“Michael…!”  He heard his name called, and all but jumped out of his skin. Ahead, only a few feet away, stood a familiar figure, arms outstretched. Mick could only stare, open mouthed at his mother and let feelings of sheer relief and joy rise within him like an erupting volcano.
Mum! he yelled in his head and would have rushed into her open arms. But his legs remained as tethered as his tongue to a surfeit of emotion that kept him rooted to the spot.  It was too much. His eyes filled with tears. To find his mother, here of all places, it was…unbelievable. His heart sank. The giant wave of emotion rising within him suddenly transferred itself to some external phenomenon, now towering over him like an ornamental dragon’s head, now dropping…to smash into a million fragments at his feet.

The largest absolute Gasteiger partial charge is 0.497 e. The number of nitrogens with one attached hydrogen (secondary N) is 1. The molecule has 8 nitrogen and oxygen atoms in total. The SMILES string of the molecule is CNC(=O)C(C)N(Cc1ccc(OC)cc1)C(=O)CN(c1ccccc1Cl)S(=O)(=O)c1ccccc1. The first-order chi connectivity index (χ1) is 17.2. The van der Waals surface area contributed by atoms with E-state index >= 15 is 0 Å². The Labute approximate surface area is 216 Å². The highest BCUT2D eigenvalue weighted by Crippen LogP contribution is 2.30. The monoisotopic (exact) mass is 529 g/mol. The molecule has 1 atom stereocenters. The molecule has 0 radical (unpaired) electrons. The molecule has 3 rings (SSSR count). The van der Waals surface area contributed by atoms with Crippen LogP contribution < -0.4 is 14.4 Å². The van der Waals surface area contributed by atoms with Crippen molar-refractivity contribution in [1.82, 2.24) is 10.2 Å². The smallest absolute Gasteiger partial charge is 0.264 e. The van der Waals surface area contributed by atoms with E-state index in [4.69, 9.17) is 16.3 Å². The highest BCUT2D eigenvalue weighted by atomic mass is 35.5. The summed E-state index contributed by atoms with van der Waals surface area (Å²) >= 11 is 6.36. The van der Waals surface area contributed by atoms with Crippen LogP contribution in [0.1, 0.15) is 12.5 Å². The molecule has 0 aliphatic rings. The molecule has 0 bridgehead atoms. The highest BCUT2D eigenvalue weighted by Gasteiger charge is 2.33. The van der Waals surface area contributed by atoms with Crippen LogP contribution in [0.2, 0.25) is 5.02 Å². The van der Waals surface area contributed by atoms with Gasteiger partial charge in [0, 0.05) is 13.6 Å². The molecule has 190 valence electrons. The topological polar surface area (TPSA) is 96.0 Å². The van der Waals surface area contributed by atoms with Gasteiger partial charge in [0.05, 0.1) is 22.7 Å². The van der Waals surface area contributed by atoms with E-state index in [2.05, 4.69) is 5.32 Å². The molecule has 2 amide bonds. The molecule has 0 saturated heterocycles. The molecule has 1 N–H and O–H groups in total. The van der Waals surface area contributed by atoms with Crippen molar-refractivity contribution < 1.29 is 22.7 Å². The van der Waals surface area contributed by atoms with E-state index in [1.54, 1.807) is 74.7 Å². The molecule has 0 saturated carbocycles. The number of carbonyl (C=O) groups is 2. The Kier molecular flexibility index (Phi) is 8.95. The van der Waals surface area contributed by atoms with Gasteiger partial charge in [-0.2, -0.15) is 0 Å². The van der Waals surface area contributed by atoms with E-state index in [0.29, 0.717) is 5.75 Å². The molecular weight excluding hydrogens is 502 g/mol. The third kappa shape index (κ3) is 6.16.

“Michael!” she called again, but more faintly now. She was leaving, leaving without him. This can’t happen. It mustn’t happen. Unspoken words tumbled from his mouth and rushed at her on a tide of such raw feeling that the hurt was unbearable.
Mum, wait! his frantic mind screamed as he forced his lips to frame the sounds that offered him escape, freedom…a way home. Yet, even as they leapt from his tongue they were rudely blocked.
“No!” yelled Mulac, one hand over the struggling motherworlder’s half open mouth and the other wrenching an arm behind his back to prevent him from running after the vision. “Remember what the elf said. Speak to no one. It is not your mother. It is but a trick of the Undead to capture your soul. Be silent or you will never leave this place!” Never, never, never... Echoes like knives splitting his skull mingled with a pounding of the heart that finally penetrating his nether consciousness.  Mick stopped struggling and remained passive, eyes closed, in the Nu-gen’s iron grip.